Struggling households were dealt another blow yesterday when rocketing food prices sparked predictions interest rates could rise to as much as five percent as the Bank of England battles inflation. The warnings came after figures showed the cost of living rose more than expected last month, mainly thanks to soaring cheese, milk and bread prices and shortages of some fruits and vegetables.
That meant inflation – which measures how fast prices rise – fell to a disappointing 10.1 percent in the year to March.
The figure had been widely expected to dip below 10 percent – until food prices shot up at their fastest rate in 45 years.
It means the rate of inflation is now at the same level it was at the beginning of 2023. It has been in double-digits since September and, in October, reached an eye-watering 41-year high of 11.1 percent.
The Bank of England’s target is just two percent.
Traders say there is a 97 percent chance of an interest rate rise, from 4.25 to 4.5 percent, when the Bank next meets to discuss it on May 11.
Markets are also now anticipating the level will top out at around 5 percent even though, until recently, many experts hoped the base rate had already reached its peak.
Matthew Ryan, of global financial services firm Ebury, said: “We believe this morning’s data has mixed implications.
“On the one hand, sticky inflation raises the possibility that the UK economy could tip into a technical recession in 2023.
“On the other, it more or less guarantees that the Bank of England still has a little way to go in raising interest rates.
“We wouldn’t be at all surprised to see another couple more hikes beyond next month’s meeting.”
Susannah Streeter, of financial services firm Hargreaves Lansdown, agreed that high inflation means another interest rate rise of 0.25 per cent next month is “more likely”.
Despite the disappointing data, Jeremy Hunt yesterday insisted that the government is still on track to halve inflation this year.
The Chancellor said: “These figures reaffirm exactly why we must continue with our efforts to drive down inflation, so we can ease pressure on families and businesses.
“We are on track to do this – with the OBR forecasting we will halve inflation this year.
“And we’ll continue supporting people with cost-of-living support, worth an average of £3,300 per household over this year and last.”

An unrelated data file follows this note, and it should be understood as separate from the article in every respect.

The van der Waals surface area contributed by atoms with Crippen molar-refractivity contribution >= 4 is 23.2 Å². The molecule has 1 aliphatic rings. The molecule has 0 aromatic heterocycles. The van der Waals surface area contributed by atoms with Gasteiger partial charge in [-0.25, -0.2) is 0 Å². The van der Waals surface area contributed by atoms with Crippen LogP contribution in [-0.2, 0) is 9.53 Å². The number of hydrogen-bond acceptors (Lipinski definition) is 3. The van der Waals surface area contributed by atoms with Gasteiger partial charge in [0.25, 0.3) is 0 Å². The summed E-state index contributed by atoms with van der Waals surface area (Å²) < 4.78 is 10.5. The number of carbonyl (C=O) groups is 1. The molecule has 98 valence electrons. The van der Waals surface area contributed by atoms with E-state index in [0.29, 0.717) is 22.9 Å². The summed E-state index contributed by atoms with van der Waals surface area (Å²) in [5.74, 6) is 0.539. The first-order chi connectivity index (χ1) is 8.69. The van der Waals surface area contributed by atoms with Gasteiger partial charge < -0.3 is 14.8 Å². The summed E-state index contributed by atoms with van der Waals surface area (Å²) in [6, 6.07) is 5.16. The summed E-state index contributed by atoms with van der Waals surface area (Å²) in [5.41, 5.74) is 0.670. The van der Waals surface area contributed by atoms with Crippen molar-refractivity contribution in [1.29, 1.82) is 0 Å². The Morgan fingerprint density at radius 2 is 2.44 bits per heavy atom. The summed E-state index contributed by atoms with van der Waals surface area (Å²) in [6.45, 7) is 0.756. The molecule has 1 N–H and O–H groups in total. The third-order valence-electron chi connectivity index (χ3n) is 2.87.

“We’ve nailed our colors to the mast of saying we will get inflation down by half by the end of the year so we’re fully accountable for that,” he told Politico Live:
Some experts warned against ramping up interest rates.
IEA Economics Fellow Julian Jessop said: “There are still many reasons why inflation is likely to fall sharply in the months ahead, including the substantial tightening in monetary and financial conditions.
“Unfortunately, if your only tool is a hammer, every problem is a nail.
“The Bank seems set to raise interest rates further, increasing the risks of overkill.”
Office of National Statistics figures showed as well as bread, cereal and fruit prices rocketing in March, the impact of vegetable shortages also continued to weigh on inflation.
Clothing and footwear prices rose by 7.2 percent year on year, but this represented a slight slowdown against February’s data.
Restaurant and hotel prices rose by 11.3 percent, also slightly slower than the previous month.
All the increases were partially offset by lower fuel costs, with petrol and diesel prices down 5.9 percent against the same month in 2022.
Some economists have predicted inflation will drop more sharply from April as energy prices fall, although the continued £2,500 energy price cap means households will feel little change.
The OBR, the UK’s fiscal watchdog, last month cut its forecasts for inflation, predicting it would be at around 2.9 percent by the end of this year.
Economic forecasters the EY Item Club, said it “still thinks headline inflation will fall at pace this year”.
But its chief economic adviser Martin Beck added: “The recent persistence of underlying price pressures poses a risk to just how quickly inflation will fall.”
Shadow chancellor Rachel Reeves said: “The question for families remains… when will they feel better off under this Conservative government?”